Mother's Day can be complicated. It may have started out as a Hallmark holiday designed by a massive corporation to sell more greeting cards (more on my capitalist patriarchal conspiracy theories later), but now this holiday has come to mean something special to a lot of people. That feels important. However, for those of us who have struggled with motherhood in one way or another, this Sunday in May can be painful and grievous, and also bittersweet.
In June of 2007, I had a miscarriage. I learned I was pregnant as it was happening. I was 24 years old. I was on the pill and took it every day, actively trying to prevent pregnancy. I was at most 4-6 weeks along. My boyfriend at the time and I lived five hours apart from one another for one half the year and an ocean apart the other half. It was a total shock.
At the time, I wasn't really capable of registering the depth of what had happened. Thankfully, my miscarriage took place while I was amongst friends who took good care of me, one of whom who had had a similar experience. She told me what had happened to her and gently coached me through how to take care of myself. I called my boyfriend to tell him the news and he immediately bought me a bus ticket to come see him so we could process it together. I don't remember crying much, but I do remember feeling numb, confused, and also relieved.
On one hand, this thing was tragic. It was terribly scary. A life had been lost. But it was barely a life, and I couldn't understand how one could lose something that was unwanted in the first place. The guilt of hosting a child that I didn't want overtook me, especially since so many try to become pregnant and can't. That emotion was followed by a lot of shame that my body couldn't hold this child even if I'd wanted it to. I felt broken, unable to do my job as a woman.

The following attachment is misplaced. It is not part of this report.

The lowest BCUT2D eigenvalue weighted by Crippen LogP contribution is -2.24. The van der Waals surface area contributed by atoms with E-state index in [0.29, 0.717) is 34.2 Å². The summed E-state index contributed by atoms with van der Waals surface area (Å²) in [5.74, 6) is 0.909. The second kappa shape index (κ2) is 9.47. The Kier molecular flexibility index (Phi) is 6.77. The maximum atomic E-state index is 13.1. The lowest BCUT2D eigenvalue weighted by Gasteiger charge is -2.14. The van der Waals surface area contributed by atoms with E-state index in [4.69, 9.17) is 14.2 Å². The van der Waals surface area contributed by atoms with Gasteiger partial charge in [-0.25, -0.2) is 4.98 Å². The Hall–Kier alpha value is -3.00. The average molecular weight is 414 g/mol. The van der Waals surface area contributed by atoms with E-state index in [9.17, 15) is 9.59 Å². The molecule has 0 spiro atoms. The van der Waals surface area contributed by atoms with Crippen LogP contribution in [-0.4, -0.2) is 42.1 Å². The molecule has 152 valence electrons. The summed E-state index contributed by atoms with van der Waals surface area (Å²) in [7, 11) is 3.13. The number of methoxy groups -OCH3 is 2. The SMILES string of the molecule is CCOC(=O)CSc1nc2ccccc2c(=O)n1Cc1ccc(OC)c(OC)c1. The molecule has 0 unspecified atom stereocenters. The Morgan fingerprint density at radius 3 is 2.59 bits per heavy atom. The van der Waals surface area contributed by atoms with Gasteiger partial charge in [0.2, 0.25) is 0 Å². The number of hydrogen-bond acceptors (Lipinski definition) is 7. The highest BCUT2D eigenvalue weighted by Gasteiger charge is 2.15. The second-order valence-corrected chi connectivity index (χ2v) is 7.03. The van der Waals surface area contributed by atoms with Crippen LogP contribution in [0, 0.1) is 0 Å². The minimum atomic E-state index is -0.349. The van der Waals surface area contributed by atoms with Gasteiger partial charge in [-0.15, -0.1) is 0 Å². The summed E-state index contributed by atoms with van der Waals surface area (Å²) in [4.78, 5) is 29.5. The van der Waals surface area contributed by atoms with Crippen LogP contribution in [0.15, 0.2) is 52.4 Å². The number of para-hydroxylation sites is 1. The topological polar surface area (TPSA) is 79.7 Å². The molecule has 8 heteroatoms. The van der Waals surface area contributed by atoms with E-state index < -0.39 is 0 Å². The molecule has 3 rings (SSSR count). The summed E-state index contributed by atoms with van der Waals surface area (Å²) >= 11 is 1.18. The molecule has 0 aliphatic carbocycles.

On the other hand, I was overcome with relief. I was so grateful that the baby hadn't gestated any longer and that the experience had not been physically painful. Most of all, I was so glad that I wasn't pregnant. I did not want to become a mother then, and eleven years later I'm still on the fence about it. I am beyond grateful that I don't have a ten-year old child. My life is full to the brim with creative, fun, and wonderful things... projects, adventures, intimacies. Of course many mothers have those gifts as well, and in fact some of my heroes are creative people who take their motherhood with them along those huge, wild journeys. Motherhood is not the end of a woman's creativity. But there's a freedom I feel from being no one's mother that I do not take for granted. I feel complete.
In 2015 I broke open and was able to start unpacking my emotions around this experience in a new way. This song, Primate, was a huge part of that process. Like my miscarriage, Primate also took me over by way of unintentional gestation. It flowed out of me, fully formed but underdeveloped, at a time when I was learning that my former boyfriends were starting to have kids of their own, on purpose, just as my marraige had ended. The jealousy, confusion, grief, and freedom I was finally able to express were indescribable in words, but this song sums it up well.
This version of Primate is, like my child, unfinished. After a long stretch of debating how and whether or not to release this song in its pre-natal form, I decided, like my child, to set it free. It's a gift from me to you, on Mother's Day. Primate is especially dedicated to those of us who have lost their children or their mothers in one form or another; physically, mentally, emotionally, or spiritually. It's okay that it hurts.
Music generously and beautifully produced by multi-instrumentalist Nick Phaneuf
This song is free to download when you sign up for my email list, or you can donate a little if you like.